|Born||in Columbia, South Carolina, USA|
|Died||in Hollywood, Los Angeles, California, USA (complications from multiple strokes)|
|Birth Name||Bernice Maxine Lyon|
Mini Bio (1)
For one tough cookie who achieved major cult stardom with her hard-bitten blonde looks and "Perfect Vixen" tag, Ann Savage in real life was a lovely, spirited, gentle-looking lady. She may have peaked only briefly in 1940s Hollywood low-budgeters, but she made the most of it during that fairly short tenure. Out of the dozens of movies under her belt, one film part shot her to femme fatale infamy and, to this day, remains her biggest claim to fame. It took only four (some accounts say six) days to shoot, but Detour (1945) stands out as one of the best examples of surreal film noir, and the unforgettable dialogue and riveting teaming of Ann and sulky co-star Tom Neal are the primary reasons for its enduring fame.
An only child, Ann was born Bernice Maxine Lyon in Columbia, South Carolina, on February 19, 1921. Her father was a US Army officer and the family traveled with him to his various duty stations, including Dallas and New Orleans, until settling in Jacksonville, Florida. He died when she was only four years old. Ann's mother, a jewelry buyer, took the two of them to Los Angeles before Ann was 10 years old. Appearing in local theater productions, the young girl trained at Max Reinhardt's acting school. The school's manager happened to be Bert D'Armand, who later became her agent. They married in 1945.
She changed her name to "Ann Savage" before even stepping onto a sound stage and it was a workshop production of "Golden Boy" that led to her initially signing up at Columbia Pictures. The first glimpse of Ann came as an extra in MGM's The Great Waltz (1938) and she gradually earned on-camera experience in unbilled parts in such war-era movies as The More the Merrier (1943) and Murder in Times Square (1943). She rose to featured and co-star status in such lightweight Columbia films as Two Señoritas from Chicago (1943), Footlight Glamour (1943) and Saddles and Sagebrush (1943).
Although Ann played devilish dames in The Unwritten Code (1944), Apology for Murder (1945) and The Last Crooked Mile (1946), it was venomous Vera, the blackmailing, tough-talking, cigarette-dangling, good-for-nothing who bullies hapless wanna-be tough-guy musician (Tom Neal) into her schemes in Detour (1945) that truly summed up her "bad girl" charisma. At the inducement of Columbia Pictures honcho Harry Cohn, Savage and Neal made four films together (the last being "Detour"). The other three were Klondike Kate (1943), Two-Man Submarine (1944) and The Unwritten Code (1944) (the two would reunite years later in a 1955 TV episode of the series Gang Busters (1952)).
Ann was one of the more popular WWII pinups. After appearing in a photo layout in "Esquire" magazine in 1944 that was shot by renowned studio photographer George Hurrell Sr., she became a favorite with the troops, making numerous personal appearance tours at various military bases in order to raise war bonds. Freelancing after leaving Columbia, Ann appeared in a host of other second-string pictures, including One Exciting Night (1944), The Spider (1945), The Dark Horse (1946), Renegade Girl (1946), Jungle Flight (1947), Satan's Cradle (1949), Pygmy Island (1950) and Woman They Almost Lynched (1953), which would be her last film for over three decades. While she certainly demonstrated talent and range, she was unable to rise out of the "B" mold. This led her to look at TV for a time in the 1950s as a possible medium, guesting on such shows as The Ford Television Theatre (1952), City Detective (1953), Schlitz Playhouse (1951), Death Valley Days (1952) and Fireside Theatre (1949).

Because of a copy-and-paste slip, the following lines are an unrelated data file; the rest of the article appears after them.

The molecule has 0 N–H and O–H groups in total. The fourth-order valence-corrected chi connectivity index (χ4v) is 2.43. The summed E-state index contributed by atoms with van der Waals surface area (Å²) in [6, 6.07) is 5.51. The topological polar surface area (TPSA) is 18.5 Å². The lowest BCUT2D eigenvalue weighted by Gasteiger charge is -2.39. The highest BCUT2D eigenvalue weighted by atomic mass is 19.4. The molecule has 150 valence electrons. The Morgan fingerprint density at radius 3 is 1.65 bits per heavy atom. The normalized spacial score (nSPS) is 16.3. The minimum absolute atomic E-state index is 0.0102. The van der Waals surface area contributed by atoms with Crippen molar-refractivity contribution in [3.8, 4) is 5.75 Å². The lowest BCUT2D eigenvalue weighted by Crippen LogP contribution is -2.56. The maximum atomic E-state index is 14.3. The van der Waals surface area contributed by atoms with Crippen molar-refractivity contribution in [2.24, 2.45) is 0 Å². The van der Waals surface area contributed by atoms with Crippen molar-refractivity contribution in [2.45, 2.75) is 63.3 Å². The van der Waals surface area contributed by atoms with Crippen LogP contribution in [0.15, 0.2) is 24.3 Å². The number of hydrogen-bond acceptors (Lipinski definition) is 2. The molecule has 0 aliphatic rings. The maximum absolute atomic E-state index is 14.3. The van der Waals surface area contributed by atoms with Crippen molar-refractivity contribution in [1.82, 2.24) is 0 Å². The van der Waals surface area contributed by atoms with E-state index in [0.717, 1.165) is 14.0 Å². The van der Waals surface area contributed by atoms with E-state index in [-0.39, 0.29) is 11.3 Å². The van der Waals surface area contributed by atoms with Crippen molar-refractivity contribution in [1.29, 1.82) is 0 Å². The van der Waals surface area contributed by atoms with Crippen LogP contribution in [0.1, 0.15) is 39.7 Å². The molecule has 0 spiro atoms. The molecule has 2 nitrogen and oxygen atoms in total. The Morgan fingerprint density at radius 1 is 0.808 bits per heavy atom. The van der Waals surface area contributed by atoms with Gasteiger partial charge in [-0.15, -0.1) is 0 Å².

Ann semi-retired in the late 1950s and moved from Hollywood to Manhattan with husband Bert, who by now had traded his agent business for the financing and professional trading world. She occasionally appeared on local TV and in industrial films. The couple traveled extensively until his sudden death in 1969. A grief-stricken Ann returned to Hollywood to be near her mother, sharpened her legal secretarial skills by working as a docket clerk with Bert's attorneys in Los Angeles (Loeb & Loeb) and became an avid speed-rated pilot in her spare hours.
Elsewhere the veteran actress continued to delight her fans with her appearances at "film noir" festivals, nostalgia conventions and special screenings of her work. Refusing to appear in exploitive material, Ann turned down much work. In later years she appeared very sporadically--in the movie Fire with Fire (1986) and an episode of Saved by the Bell (1989). Out of nowhere the resilient octogenarian was cast by Canadian director Guy Maddin, a film noir fan, to play a shrewish mother in the highly acclaimed My Winnipeg (2007), earning "bad girl" raves all over again.
Named an "icon and legend" by the Academy of Motion Picture Arts and Sciences in 2005, Ann was applauded for her body of work by "Time" Magazine twice in 2007. She died at a Hollywood nursing home at age 87 on Christmas Day in 2008 following multiple stroke complications.
- IMDb Mini Biography By: Gary Brumburgh / email@example.com
|Bert D'Armand||(1947 - 30 December 1969) (his death)|
|Cleland Huntington||(June 1944 - 1945) (divorced)|
|Clark Tennesen||(1938 - 1940) (divorced)|
Personal Quotes (3)
|The Spider (1945)||$1,000|